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RICK MCFARLAND

Martin Luther King Drive in Little Rock begins under the gleam of the Capital dome, cuts across interstate 620 and then south for 2½ miles.

Little Rock: MLK Drive links the capital city to a community and a people to their past

Arkansas Democrat-Gazette

If the measure of a man and his legacy are worth preserving, then perhaps the at-first-glance passe tradition of street dedication is a useful method for doing so. Caesar comes, he conquers, we hang his name on Avenue B and surmise that somewhere down the line someone will read it and reflect on past glories. If the measure of a man and his legacy are worth preserving, then perhaps the at-first-glance passe tradition of street dedication is a useful method for doing so. Caesar comes, he conquers, we hang his name on Avenue B and surmise that somewhere down the line someone will read it and reflect on past glories. Or past dreams.

To find a street in this country bearing the name of civil rights leader Martin Luther King Jr., who was born Jan. 15, 1929, in Atlanta and murdered at the age of 39 on April 4, 1968, in Memphis, is no difficult task.

They are sprinkled all over the South and beyond, and honor the memory of the powerful proponent of nonviolent protest by their sheer and unrivaled ubiquity. Little Rock is no exception with its own drive so dubbed, forming an unmistakable seam in the city's sprawling network of asphalt. Finger it on the map and you will trace a course that begins under the gleam of the Capitol dome, cuts across Interstate 630 and then south for some 2 1/2 miles to vanish in a flurry of residential streets.

The route itself is checkered with a literal gallery of town and country "muralesques": Uncle T's Food Mart, with its 99-cent chili dogs; Carpenter's Produce with its greens and things arranged open-air style; Yancey's Cafeteria, "50 years established" and still providing "home-cooked food"; and the churches, like The Greater Rose of Sharon Missionary Baptist Church with Reverend Blood, and just down the way, The Prayer Tabernacle. All of these contribute to the drive a landscape rich in character and local color.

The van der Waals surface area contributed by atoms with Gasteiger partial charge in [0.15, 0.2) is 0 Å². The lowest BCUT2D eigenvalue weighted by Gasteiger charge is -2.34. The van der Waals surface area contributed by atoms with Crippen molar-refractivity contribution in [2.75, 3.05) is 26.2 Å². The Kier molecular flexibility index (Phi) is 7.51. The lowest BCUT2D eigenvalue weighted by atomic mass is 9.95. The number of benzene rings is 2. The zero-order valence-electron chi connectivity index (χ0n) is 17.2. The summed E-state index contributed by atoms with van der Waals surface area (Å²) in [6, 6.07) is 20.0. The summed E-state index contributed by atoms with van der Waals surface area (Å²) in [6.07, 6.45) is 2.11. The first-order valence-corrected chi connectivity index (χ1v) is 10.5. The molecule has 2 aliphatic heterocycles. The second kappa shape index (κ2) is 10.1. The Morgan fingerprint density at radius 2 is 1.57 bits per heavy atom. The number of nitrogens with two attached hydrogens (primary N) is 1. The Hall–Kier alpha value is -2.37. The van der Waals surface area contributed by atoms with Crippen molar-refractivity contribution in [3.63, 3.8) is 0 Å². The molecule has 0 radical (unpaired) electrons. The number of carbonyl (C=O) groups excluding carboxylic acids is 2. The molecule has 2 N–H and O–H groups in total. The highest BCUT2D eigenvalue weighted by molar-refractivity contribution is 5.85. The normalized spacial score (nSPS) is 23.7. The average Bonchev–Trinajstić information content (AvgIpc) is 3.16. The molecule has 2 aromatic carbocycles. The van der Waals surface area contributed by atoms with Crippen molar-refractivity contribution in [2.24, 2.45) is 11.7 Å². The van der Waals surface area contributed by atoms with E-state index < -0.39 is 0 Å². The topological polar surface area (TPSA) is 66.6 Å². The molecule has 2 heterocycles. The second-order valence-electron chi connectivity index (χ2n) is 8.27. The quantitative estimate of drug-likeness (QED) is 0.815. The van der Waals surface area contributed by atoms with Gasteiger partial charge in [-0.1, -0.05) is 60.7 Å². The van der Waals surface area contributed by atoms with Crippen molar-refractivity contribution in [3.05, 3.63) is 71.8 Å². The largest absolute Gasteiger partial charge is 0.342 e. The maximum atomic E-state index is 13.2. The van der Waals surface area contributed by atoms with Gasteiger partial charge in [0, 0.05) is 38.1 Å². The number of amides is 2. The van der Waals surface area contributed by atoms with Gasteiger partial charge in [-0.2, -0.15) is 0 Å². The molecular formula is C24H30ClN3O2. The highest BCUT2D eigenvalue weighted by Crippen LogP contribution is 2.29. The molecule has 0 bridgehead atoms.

Formerly known as High Street, the thoroughfare has claimed its current title since 1992, when after much effort and years of surveys and petition drives, the street was finally and ceremoniously dedicated to King. Dr. Martin Luther King Jr. Drive has since become hub to a galaxy of activity; parades and community events have brought thousands to toe its margins and in so doing pay a collective homage to the man who, in the minds of many, best symbolizes the solidarity of his people.

But if the spirit of King lives on now, some 30 years after his death, it is embodied in forces that are massing on new fronts, a new march for a cause more desperate in its urgency. Martin Luther King Jr. Interdistrict Magnet Elementary School sits just off the drive, and mere blocks from where children meander in and out of its red-brick halls stand the memorials; intimations of a cheap mortality. In a grassy lot, a sign created by Little Rock activist Robert "Say" McIntosh stands erect and conspicuous. It reads all: "Since 1992 to 4/1/96 209 Blacks have been murdered by Blacks in Little Rock alone, by Blacks only because of the color of their skin, Black... " From the same lot, and echoing the former, another sign declares, "Black on Black crime is a disgrace to God and mankind."

These tokens of shame and tragedy are bolstered by a number of faith-inspired calls to disarm: "God is going to have the last word," inscribed on a couple of signs, rings with impending finality; in turn, a corner telephone pole brandishes the sixth commandment, "Thou Shalt Not Kill;" another sign advises that "Jesus is coming soon ... Are you ready?"

All along the drive and its environs are scattered similar entreaties; admonitions of peace in places where fast guns and sidelong glances have fragmented the hopes and dreams of a community. Down the street a hair salon recycles the motif, its side adorned with the pastel plea: "Stop the Violence ... Before it Stops You." The visage of King himself is there as well, gracing a small banner suspended from a street lamp. But to the casual observer, this face that ripples in the least of breezes seems somehow aloof, itself a mere observer from its lofty point of vantage. A short slogan punctuates it: "Living the Dream ... in Arkansas."

Such reminders are timely. For if there is anything in a name, if any residue of the past remains in the real faces and in the halls of schools like Martin Luther King Jr. Elementary, then maybe future tragedies can be averted. But for now there is Martin Luther King Jr. Day on Monday, Jan. 19, and a street.

Before this street, however, there were many streets, where the will and heels of many trod down the age-old dragons of fear and oppression. Perhaps into Martin Luther King Jr. Drive all of these streets have merged, and so too the men and women who marched them. If history is any indicator, it is just such a unity, a oneness of purpose, that will gain the freedom sought. And so just as Martin Luther King Jr. Drive links the capitol city to a community and a people to their past, maybe it is yet to serve its greatest purpose - as the bridge to a brighter, more promising future.

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